Wet weather in Ivory Coast could threaten cocoa crop size

By: | at 10:43 AM | Maritime  

Abundant rains combined with infrequent and short spells of sunshine in most of Ivory Coast’s main cocoa-growing regions created wet growing conditions last week that could dent the size of the April-to-September crop, farmers said on Monday.

The marketing season for the mid-crop in the world’s top cocoa grower opened on April 1 and harvesting is expected to start to decline from mid-July.

Farmers said frequent spells of sunshine spells would be needed in the next few weeks to ensure a healthy harvest.

Wet weather has attracted insects to the plantations and some pods have been rotting on the trees of farms where there is insufficient place to store the beans.

“The beans will be ruined before our eyes. It has become difficult to work. We can’t dry them adequately,” said farmer Etienne Yao in the southern region of Aboisso.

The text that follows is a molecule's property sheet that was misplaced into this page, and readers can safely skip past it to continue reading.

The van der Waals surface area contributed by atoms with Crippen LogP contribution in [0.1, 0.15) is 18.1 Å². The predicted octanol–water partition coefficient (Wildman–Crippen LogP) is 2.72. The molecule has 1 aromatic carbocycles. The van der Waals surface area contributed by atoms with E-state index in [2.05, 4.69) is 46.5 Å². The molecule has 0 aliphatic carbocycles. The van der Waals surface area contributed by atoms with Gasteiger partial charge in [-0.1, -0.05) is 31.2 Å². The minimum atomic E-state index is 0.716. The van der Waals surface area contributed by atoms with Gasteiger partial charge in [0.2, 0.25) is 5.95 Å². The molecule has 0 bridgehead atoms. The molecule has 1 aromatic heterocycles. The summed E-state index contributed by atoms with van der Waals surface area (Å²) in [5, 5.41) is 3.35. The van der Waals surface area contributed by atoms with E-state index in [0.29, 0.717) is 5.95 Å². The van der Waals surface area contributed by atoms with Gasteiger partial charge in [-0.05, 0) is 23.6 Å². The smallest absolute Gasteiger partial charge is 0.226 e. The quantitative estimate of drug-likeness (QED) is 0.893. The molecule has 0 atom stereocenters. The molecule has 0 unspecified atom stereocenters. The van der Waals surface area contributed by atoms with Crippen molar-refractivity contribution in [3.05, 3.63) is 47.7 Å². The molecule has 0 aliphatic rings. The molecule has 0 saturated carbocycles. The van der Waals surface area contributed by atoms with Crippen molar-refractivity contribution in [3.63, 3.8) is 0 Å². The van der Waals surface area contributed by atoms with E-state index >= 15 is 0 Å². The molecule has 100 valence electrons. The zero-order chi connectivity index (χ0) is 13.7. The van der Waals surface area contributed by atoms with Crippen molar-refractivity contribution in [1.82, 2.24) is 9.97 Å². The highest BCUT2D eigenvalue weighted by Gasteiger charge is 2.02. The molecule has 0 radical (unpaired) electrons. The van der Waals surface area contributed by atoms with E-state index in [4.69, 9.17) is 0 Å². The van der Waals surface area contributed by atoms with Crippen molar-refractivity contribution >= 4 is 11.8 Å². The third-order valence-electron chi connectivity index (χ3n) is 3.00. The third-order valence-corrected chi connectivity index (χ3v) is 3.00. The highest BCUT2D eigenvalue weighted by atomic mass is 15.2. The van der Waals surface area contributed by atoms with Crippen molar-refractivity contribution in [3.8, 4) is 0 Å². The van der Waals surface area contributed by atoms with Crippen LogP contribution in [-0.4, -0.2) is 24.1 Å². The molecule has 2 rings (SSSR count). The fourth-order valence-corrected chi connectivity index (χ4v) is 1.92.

He said it had rained for almost the entire week.

Similar growing conditions were reported in the southern regions of Divo, Agboville and Tiassale and in the coastal region of Sassandra.

In the western region of Daloa, which produces a quarter of the country’s output, farmers reported several showers last week.

However some farmers, who have greater storage capacity to avoid beans rotting, said the rainfall was helping. “It is raining abundantly. It will help with the flowering of the main crop,” said farmer Desire M’Bra, near Daloa.

In the Soubre region, also in the west, an analyst reported 57 millimetres (mm) of rain following a very wet week the previous week when 123 mm fell.


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